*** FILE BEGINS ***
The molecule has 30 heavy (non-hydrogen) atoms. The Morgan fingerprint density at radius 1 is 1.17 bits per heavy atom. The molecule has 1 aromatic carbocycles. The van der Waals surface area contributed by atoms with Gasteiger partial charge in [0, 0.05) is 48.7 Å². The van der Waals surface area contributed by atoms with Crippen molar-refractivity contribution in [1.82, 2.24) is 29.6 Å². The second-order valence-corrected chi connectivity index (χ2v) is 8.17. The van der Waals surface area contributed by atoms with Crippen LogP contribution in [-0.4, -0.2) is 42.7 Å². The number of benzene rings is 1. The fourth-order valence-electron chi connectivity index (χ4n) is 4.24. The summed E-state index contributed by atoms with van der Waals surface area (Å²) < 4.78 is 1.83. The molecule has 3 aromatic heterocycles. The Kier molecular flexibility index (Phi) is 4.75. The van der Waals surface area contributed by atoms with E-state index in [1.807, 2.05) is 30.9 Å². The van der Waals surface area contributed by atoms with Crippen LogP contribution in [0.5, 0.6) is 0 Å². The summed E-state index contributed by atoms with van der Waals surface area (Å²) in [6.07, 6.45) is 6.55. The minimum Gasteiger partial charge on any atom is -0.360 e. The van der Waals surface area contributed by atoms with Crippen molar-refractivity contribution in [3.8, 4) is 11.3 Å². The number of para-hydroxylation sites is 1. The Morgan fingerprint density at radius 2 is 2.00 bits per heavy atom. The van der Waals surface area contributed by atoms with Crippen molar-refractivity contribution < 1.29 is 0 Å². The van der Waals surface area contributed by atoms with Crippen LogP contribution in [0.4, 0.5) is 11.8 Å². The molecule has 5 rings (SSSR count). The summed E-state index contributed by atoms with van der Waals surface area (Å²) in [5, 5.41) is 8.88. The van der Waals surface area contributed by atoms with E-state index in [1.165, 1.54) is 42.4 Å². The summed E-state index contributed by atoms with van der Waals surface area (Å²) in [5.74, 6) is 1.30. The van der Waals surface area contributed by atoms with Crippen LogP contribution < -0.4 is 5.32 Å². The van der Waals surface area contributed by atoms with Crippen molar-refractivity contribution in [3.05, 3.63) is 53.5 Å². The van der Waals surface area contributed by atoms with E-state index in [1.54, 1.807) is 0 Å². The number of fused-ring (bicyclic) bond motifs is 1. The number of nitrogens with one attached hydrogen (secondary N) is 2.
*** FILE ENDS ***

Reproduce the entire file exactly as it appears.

The molecule has 30 heavy (non-hydrogen) atoms. The Morgan fingerprint density at radius 1 is 1.17 bits per heavy atom. The molecule has 1 aromatic carbocycles. The van der Waals surface area contributed by atoms with Gasteiger partial charge in [0, 0.05) is 48.7 Å². The van der Waals surface area contributed by atoms with Crippen molar-refractivity contribution in [1.82, 2.24) is 29.6 Å². The second-order valence-corrected chi connectivity index (χ2v) is 8.17. The van der Waals surface area contributed by atoms with Crippen LogP contribution in [-0.4, -0.2) is 42.7 Å². The number of benzene rings is 1. The fourth-order valence-electron chi connectivity index (χ4n) is 4.24. The summed E-state index contributed by atoms with van der Waals surface area (Å²) < 4.78 is 1.83. The molecule has 3 aromatic heterocycles. The Kier molecular flexibility index (Phi) is 4.75. The van der Waals surface area contributed by atoms with E-state index in [1.807, 2.05) is 30.9 Å². The van der Waals surface area contributed by atoms with Crippen LogP contribution in [0.5, 0.6) is 0 Å². The summed E-state index contributed by atoms with van der Waals surface area (Å²) in [6.07, 6.45) is 6.55. The minimum Gasteiger partial charge on any atom is -0.360 e. The van der Waals surface area contributed by atoms with Crippen molar-refractivity contribution in [3.8, 4) is 11.3 Å². The number of para-hydroxylation sites is 1. The Morgan fingerprint density at radius 2 is 2.00 bits per heavy atom. The van der Waals surface area contributed by atoms with Crippen molar-refractivity contribution < 1.29 is 0 Å². The van der Waals surface area contributed by atoms with Crippen LogP contribution in [0.4, 0.5) is 11.8 Å². The molecule has 5 rings (SSSR count). The summed E-state index contributed by atoms with van der Waals surface area (Å²) in [5, 5.41) is 8.88. The van der Waals surface area contributed by atoms with E-state index in [1.165, 1.54) is 42.4 Å². The summed E-state index contributed by atoms with van der Waals surface area (Å²) in [5.74, 6) is 1.30. The van der Waals surface area contributed by atoms with Crippen LogP contribution < -0.4 is 5.32 Å². The van der Waals surface area contributed by atoms with Crippen molar-refractivity contribution in [3.05, 3.63) is 53.5 Å². The van der Waals surface area contributed by atoms with E-state index in [1.54, 1.807) is 0 Å². The number of fused-ring (bicyclic) bond motifs is 1. The number of nitrogens with one attached hydrogen (secondary N) is 2.